If there’s one theme that stood out for us in 2015, it’s that Canadians want to be Americans – at least when it comes to the technology services available to them.

Whether it’s the latest virtual assistant, a new way to pay with your smartphone, or just a great selection of movies and TV shows available for streaming, it seemed that Canadians were willing to go to great lengths to get what they wanted – including impersonating an American. It seems to be the year of looking for loopholes to try out certain technology services before our fellow Canucks. Some of these services have since been launched in Canada, while others remain exclusively south of the border.

We were happy to see that our well-read articles also drew a lot of discussion in the comments this year, a trend we’d love to see continue. Let us know what content you’re looking to see in 2016 right here!

When Windows 10 was launched worldwide this year, free for those already using Windows 7 and up, its virtual assistant Cortana was one of the most compelling features. Halo fans were keen to forge a relationship with an AI that is the namesake of Master Chief’s own digital guide. The rest of us just wanted Microsoft’s answer to Siri already.

So when Canadians learned that Windows 10 wouldn’t be available to them right away, it was a disappointment. To lighten the day of Windows 10 Canucks everywhere, we explained the steps one could take to trick Cortana into thinking you were based in the U.S. and to turn on. The story was read thousands upon thousands of times, and readers even discussed the situation in our comments thread, and at one point got into a very Canadian apology competition (look below the articles).

When we saw the reaction to the story, we later followed up with a video about how to accomplish using Cortana in Canada. It was also very popular.

It seems like just about every Canadian is on Netflix now. Many that are using the online streaming service also don’t want to accept limitations on their digital content library by virtue of their geographic location. By using a VPN service to simulate being based in the U.S., Canadians can access the wider variety of content, unfettered by broadcasting rights. Yet doing so is against Netflix’s terms of service.

This story was the first time Netflix confirmed it was actively trying to discourage VPN services from being marketed as a workaround. It came in a cease-and-desist letter to Turboflix.com, the service in question. Yet that service is still operating today, and continues to cite Netflix’s brand in its marketing materials. Judging from the comments, more people were interesting in using the service than they were in Netflix’s attempts to shut it down.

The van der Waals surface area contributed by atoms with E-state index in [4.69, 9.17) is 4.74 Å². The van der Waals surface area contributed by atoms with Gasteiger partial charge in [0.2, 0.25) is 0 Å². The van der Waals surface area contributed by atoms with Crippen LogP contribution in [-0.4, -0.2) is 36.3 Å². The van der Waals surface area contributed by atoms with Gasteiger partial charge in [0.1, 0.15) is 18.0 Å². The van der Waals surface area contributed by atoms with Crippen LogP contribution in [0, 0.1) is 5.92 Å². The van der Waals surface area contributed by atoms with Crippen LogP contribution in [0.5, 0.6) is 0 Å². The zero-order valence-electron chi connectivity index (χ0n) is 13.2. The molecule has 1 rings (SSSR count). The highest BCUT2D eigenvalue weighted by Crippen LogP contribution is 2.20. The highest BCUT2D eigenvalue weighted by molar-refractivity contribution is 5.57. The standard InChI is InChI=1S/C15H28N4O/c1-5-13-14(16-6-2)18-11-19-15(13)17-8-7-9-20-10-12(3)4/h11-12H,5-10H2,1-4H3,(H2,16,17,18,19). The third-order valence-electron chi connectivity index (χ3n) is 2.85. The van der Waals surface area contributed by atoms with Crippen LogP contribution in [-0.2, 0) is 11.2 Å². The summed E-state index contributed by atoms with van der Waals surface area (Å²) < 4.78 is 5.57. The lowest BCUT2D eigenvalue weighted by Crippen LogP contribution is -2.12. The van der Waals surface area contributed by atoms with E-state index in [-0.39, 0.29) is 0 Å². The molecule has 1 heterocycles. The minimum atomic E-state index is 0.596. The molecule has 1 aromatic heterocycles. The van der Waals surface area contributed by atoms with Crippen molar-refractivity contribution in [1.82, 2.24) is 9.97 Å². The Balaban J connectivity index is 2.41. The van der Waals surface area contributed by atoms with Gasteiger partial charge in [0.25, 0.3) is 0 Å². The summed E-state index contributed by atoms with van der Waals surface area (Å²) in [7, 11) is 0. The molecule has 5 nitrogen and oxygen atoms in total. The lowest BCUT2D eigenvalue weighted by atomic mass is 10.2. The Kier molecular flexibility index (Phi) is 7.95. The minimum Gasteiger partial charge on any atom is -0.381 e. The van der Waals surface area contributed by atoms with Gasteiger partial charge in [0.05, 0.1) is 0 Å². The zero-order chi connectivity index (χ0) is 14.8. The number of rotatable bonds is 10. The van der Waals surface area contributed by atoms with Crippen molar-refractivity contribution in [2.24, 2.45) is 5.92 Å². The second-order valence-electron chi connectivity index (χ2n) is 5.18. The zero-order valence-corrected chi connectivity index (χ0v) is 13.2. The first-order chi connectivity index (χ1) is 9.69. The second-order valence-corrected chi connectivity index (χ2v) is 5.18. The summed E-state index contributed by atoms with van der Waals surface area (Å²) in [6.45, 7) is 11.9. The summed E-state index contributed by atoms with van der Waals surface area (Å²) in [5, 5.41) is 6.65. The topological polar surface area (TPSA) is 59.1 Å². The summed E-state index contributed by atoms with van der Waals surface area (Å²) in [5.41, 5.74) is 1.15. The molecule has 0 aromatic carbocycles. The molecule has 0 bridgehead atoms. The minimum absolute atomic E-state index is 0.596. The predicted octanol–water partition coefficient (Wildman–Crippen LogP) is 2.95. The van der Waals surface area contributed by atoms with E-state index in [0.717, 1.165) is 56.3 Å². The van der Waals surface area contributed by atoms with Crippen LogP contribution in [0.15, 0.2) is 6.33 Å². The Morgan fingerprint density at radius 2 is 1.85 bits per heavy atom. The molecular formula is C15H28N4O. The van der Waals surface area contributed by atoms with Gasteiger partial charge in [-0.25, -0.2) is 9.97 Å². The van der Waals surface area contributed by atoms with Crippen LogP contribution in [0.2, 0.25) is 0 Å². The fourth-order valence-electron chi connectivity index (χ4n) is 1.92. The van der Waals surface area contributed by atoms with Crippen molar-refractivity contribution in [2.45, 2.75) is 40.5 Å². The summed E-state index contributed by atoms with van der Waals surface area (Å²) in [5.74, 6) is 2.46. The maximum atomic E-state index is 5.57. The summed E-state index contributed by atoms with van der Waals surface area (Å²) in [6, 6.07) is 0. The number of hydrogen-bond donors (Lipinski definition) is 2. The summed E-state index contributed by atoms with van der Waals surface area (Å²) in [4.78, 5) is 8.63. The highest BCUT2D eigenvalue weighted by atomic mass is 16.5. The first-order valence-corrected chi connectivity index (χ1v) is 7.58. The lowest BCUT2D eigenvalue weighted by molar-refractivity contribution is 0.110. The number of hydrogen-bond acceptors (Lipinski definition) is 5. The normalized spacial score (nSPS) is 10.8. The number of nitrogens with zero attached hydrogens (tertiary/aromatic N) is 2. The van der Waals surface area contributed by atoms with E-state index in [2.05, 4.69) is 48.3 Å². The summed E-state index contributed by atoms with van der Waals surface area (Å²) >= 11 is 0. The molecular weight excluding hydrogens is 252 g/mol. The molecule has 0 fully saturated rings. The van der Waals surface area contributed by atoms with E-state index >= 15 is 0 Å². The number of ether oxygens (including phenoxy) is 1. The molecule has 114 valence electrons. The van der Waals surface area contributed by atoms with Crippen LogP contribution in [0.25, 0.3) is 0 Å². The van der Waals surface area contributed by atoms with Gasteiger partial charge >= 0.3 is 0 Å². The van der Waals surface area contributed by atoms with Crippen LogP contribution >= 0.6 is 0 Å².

Continuing the theme of Canadians pining for American technology services, Apple Pay‘s lack of emergence onto the Canadian scene at its launch in October 2014 was also a hot topic. Our story looking at a way holders of American credit cards could make use of the service in Canada – even though the service wasn’t officially available – interested enough people to come in at number three, even though it was published in 2014. Of course since this story, Apple Pay has officially come to Canada, so long as you have an American Express credit card.

This is a case where the headline says it all. Promise someone money, and you’ll probably get attention. We were able to back up that promise with the story, detailing how Canadians that bought electronic devices containing memory between 1999 and 2002 were included in a class-action lawsuit. An online campaign being run by the lawfirm that won the suit in court sought to reach as many Canadians as possible in order to make good on the compensation offer. Sorry if you missed it, the deadline for filing for a $20 cheque in the mail has passed.

You might not expect that a story featuring a spreadsheet as its main content would be very popular, but here we are. When the Asus Zenpad was announced in the summer, we took a moment to put it side by side some of the other flagship tablets on the market and compare its specs. So expect to see more embedded spreadsheets on our stories in 2016!

 

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